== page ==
Repaso is intended as a thought-provoking compilation of news and commentary from the past week related to the intersections of faith, development, justice and peace. As always, I welcome your thoughts on any of the links and ideas in this roundup!

[Photo credit: a man lights his pipe and enjoys a pint at the Eagle and Child, where The Inklings met to plot goodness – via]

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New series: The Lausanne Movement (and faith, development, justice & peace)

 A lot of the content that appears on this blog has to do with books I’m reading, events I go to, writing projects I’m working on, and other stuff I think might be worthwhile for the kind of folks who’d read a blog like this in the first place. That tagline at the top — “exploring the intersections of faith, development, justice & peace” — is as much for me as for you, reminding me to only post stuff that somehow fits within these set parameters (I make occasional exceptions in Repaso, my weekly roundup of all kinds of good stuff from around the internet).

From time to time I do a series of posts about a given topic that has something to do with those intersections. Two years ago this month, I did a six part series on the “Seek Social Justice” study produced by WORLD Magazine and the Heritage Foundation. Last April I ran a five part series on John Perkins and the Christian Community Development Association, focusing specifically on Perkins’ book, Beyond Charity: The Call to Christian Community Development. I’ve done a couple of other smaller series as well, like a three part look at Nicholas Wolterstorff’s book, Until Justice and Peace Embrace, which I posted last October.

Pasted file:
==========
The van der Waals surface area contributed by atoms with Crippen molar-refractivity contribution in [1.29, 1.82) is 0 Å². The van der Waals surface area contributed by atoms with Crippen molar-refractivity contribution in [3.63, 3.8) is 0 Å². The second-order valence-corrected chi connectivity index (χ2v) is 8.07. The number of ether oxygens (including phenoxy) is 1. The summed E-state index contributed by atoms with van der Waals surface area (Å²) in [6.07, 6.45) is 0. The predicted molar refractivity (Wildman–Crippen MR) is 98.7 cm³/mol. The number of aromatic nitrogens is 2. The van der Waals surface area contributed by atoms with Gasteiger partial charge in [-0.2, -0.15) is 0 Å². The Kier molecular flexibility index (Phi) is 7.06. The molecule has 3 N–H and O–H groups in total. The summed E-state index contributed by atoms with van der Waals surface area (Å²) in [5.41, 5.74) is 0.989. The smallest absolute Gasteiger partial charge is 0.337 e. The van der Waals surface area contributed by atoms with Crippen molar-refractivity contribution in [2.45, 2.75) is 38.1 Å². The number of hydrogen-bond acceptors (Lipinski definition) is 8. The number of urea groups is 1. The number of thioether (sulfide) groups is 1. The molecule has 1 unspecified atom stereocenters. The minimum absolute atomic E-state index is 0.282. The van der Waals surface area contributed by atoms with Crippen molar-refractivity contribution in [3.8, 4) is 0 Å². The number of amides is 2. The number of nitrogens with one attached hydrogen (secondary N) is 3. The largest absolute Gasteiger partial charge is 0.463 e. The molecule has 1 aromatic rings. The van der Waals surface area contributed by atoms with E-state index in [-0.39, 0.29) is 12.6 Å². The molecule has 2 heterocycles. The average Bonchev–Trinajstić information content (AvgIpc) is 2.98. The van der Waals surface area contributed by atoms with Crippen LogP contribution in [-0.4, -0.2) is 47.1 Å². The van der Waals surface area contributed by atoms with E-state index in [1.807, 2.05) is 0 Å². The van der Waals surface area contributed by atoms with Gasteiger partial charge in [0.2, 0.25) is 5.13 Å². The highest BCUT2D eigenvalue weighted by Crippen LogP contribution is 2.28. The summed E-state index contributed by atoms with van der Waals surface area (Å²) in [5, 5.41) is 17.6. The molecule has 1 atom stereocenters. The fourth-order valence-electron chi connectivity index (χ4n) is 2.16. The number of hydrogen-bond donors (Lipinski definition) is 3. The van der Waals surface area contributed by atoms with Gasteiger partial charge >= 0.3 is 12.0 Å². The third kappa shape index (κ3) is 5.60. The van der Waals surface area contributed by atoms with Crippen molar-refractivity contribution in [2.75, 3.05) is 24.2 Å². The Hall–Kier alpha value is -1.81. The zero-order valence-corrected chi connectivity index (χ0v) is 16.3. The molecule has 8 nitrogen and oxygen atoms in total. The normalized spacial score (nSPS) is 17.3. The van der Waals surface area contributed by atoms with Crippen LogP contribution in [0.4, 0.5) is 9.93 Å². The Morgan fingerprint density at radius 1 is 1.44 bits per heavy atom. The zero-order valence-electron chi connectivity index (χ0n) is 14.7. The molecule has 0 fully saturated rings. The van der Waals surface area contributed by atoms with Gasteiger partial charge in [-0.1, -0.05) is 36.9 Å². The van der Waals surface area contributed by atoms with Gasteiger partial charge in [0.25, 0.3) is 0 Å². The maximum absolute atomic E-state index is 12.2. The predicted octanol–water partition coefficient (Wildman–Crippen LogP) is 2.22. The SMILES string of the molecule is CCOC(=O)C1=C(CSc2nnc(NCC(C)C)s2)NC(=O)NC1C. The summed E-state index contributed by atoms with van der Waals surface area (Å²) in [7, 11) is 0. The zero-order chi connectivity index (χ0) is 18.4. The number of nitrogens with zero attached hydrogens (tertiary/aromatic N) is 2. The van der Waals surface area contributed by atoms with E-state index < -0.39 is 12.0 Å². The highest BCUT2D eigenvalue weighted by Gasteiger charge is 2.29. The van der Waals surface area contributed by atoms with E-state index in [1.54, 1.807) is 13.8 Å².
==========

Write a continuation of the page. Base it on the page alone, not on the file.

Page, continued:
These series have been meaningful for me, allowing me to reflect for a few weeks at a time on a particular thinker, theme or issue. And I’ve received positive feedback from them, which is always nice, and leads me to believe they’re helpful for others as well. So with all of that in mind, I introduce my next series

Those of us in the evangelical stream of Christianity who are interested in one way or another in the intersections of faith, development, justice and peace, stand on the shoulders of a lot of faithful women and men who have gone before us. Not so long ago, there were significant roadblocks for those seeking to understand how an evangelical, missional Christian faith might relate to and inform one’s understanding of what it means to serve the poor, mediate reconciliation between actual enemies with weapons, seek the welfare of the city, and to otherwise contribute to the common good in meaningful and tangible ways. We’ve come a long way from the height of the fundamentalist-modernist divide in the early twentieth century North American church, and no, it hasn’t primarily been my generation that has brought this about; we’re just starting to reap the benefits of the faithfulness of others. Rather, I’d suggest it has a lot to do with the Lausanne Movement and some of its key early leaders, people like Billy Graham, Rene Padilla, Samuel Escobar, Carl Henry and John Stott.